Why Are So Many People Watching Other People Play Video Games?

playing video games

Benefits of watching people play games

Before the coronavirus pandemic, live e-sports competitions were on a meteoric rise. Then, there was a dramatic shift to watching games online. In 2020, people flocked to online portals like YouTube and Twitch to watch other people play their favorite video games.

2020 was YouTube’s biggest year on record for gaming. According to YouTube data, people clocked over 100 billion hours of viewership just watching other people play games. There are now more than 40 million gaming channels on YouTube.

The gaming industry experienced a boost from the pandemic. That’s for sure. With more people stuck at home during lockdowns and quarantines, more people bought new games to pass the time. Yet, nobody expected the huge surge in binge-watching gaming content.

But why?

Watching Others Play Creates a Sense of Community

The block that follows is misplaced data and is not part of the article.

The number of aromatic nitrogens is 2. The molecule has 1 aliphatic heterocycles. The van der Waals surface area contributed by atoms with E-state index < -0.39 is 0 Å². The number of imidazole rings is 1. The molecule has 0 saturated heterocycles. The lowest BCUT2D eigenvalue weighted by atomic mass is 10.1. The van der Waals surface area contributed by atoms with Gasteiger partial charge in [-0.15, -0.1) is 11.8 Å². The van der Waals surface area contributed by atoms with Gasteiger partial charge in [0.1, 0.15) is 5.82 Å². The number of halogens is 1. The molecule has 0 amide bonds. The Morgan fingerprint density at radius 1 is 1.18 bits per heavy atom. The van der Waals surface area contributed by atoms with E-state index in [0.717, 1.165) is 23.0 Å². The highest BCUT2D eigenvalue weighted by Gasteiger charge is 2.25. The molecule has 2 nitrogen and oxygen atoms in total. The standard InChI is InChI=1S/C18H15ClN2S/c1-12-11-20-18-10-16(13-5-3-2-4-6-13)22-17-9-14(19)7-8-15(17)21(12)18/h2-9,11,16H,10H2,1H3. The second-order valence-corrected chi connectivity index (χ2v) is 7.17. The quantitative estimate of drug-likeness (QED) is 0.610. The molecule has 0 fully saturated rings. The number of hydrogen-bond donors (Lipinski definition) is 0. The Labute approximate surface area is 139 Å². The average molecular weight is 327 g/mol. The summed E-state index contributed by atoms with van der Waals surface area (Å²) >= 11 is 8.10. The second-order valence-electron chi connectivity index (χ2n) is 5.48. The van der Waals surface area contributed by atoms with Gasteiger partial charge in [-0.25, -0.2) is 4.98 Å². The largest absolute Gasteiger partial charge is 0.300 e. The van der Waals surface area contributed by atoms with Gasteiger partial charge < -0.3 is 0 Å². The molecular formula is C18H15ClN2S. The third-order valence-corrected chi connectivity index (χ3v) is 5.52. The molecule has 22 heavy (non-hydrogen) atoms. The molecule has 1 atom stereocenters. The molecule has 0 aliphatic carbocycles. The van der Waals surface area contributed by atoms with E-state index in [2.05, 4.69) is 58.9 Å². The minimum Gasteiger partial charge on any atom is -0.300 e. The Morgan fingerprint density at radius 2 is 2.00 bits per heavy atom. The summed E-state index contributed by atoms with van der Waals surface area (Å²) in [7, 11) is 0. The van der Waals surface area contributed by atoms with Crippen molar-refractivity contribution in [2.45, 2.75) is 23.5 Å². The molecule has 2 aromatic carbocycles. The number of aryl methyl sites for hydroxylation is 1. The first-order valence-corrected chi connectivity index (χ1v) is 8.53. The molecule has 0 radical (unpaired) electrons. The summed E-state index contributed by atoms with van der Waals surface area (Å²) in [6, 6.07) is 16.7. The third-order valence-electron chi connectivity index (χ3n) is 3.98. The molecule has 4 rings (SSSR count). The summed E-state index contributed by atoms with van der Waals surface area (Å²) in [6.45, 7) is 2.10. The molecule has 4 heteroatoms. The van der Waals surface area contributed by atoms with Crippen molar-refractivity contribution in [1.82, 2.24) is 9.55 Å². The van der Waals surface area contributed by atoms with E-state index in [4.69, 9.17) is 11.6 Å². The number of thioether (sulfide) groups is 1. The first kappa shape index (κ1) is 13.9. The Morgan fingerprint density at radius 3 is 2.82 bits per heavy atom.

There are many different reasons, but one that particularly sticks out is the need for connection and community during a time when both are especially challenging to find in the real world. It’s difficult to even visit a friend and play games in their living room when entire cities are under strict mandates to avoid household mixing.

Therefore, playing online games and watching others play provides that sense of connection. You can leave comments on their videos and actually bump into them while playing your favorite games on an online server. You might even meet someone new that shares your love for Star Wars memes.

Watching Others Play Creates A Feeling of Empathy

Watching others play video games creates a really neat psychological effect that centers around our ability to mimic what we see. It’s a phenomenon called mirror neurons. For example, if you watch someone make a funny face, your brain creates new neural pathways to help you learn how to make that same funny face.

A research project from Northern Arizona University in 2018 found that this same mirror neuron effect created empathy and compassion, as well. Researchers used non-invasive brain imaging to witness mirror neuron activity. They found a connection between what we see when others play games and how that makes us feel.

As a gaming spectator, you can experience the same highs and lows, the breathtaking moments and thrills of a game without actually playing it yourself. It’s just like what happens when your favorite team scores a goal. The whole stadium goes wild!

Related: Virtual Reality Could Be the Future of Psychotherapy